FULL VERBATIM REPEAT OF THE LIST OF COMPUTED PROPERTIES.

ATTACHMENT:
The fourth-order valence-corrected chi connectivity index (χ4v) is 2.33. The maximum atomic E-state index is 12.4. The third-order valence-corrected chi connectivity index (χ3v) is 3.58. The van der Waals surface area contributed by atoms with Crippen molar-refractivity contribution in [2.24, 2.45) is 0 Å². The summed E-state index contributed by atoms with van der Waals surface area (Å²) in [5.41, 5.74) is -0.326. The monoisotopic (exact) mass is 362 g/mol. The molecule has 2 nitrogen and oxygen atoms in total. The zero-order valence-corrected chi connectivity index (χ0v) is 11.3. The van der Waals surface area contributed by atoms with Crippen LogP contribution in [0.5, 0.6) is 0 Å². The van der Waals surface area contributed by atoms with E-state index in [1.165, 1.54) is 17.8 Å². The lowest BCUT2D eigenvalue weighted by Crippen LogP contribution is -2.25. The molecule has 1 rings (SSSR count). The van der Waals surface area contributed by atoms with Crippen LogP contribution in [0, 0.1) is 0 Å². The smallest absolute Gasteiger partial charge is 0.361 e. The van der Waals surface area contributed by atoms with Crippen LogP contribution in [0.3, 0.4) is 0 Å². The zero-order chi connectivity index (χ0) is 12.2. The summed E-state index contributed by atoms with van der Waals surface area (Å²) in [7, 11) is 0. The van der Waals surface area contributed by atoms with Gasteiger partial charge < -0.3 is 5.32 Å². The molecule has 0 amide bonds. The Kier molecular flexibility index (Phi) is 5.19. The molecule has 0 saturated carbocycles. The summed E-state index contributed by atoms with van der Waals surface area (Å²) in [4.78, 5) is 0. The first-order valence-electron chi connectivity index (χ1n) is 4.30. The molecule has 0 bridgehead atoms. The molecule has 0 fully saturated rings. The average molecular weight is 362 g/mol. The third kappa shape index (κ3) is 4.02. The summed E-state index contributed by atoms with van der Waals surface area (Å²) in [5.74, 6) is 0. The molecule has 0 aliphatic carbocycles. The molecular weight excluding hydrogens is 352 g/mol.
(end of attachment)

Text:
The fourth-order valence-corrected chi connectivity index (χ4v) is 2.33. The maximum atomic E-state index is 12.4. The third-order valence-corrected chi connectivity index (χ3v) is 3.58. The van der Waals surface area contributed by atoms with Crippen molar-refractivity contribution in [2.24, 2.45) is 0 Å². The summed E-state index contributed by atoms with van der Waals surface area (Å²) in [5.41, 5.74) is -0.326. The monoisotopic (exact) mass is 362 g/mol. The molecule has 2 nitrogen and oxygen atoms in total. The zero-order valence-corrected chi connectivity index (χ0v) is 11.3. The van der Waals surface area contributed by atoms with Crippen LogP contribution in [0.5, 0.6) is 0 Å². The van der Waals surface area contributed by atoms with E-state index in [1.165, 1.54) is 17.8 Å². The lowest BCUT2D eigenvalue weighted by Crippen LogP contribution is -2.25. The molecule has 1 rings (SSSR count). The van der Waals surface area contributed by atoms with Crippen LogP contribution in [0, 0.1) is 0 Å². The smallest absolute Gasteiger partial charge is 0.361 e. The van der Waals surface area contributed by atoms with Crippen LogP contribution in [0.3, 0.4) is 0 Å². The zero-order chi connectivity index (χ0) is 12.2. The summed E-state index contributed by atoms with van der Waals surface area (Å²) in [7, 11) is 0. The van der Waals surface area contributed by atoms with Gasteiger partial charge < -0.3 is 5.32 Å². The molecule has 0 amide bonds. The Kier molecular flexibility index (Phi) is 5.19. The molecule has 0 saturated carbocycles. The summed E-state index contributed by atoms with van der Waals surface area (Å²) in [4.78, 5) is 0. The first-order valence-electron chi connectivity index (χ1n) is 4.30. The molecule has 0 bridgehead atoms. The molecule has 0 fully saturated rings. The average molecular weight is 362 g/mol. The third kappa shape index (κ3) is 4.02. The summed E-state index contributed by atoms with van der Waals surface area (Å²) in [5.74, 6) is 0. The molecule has 0 aliphatic carbocycles. The molecular weight excluding hydrogens is 352 g/mol.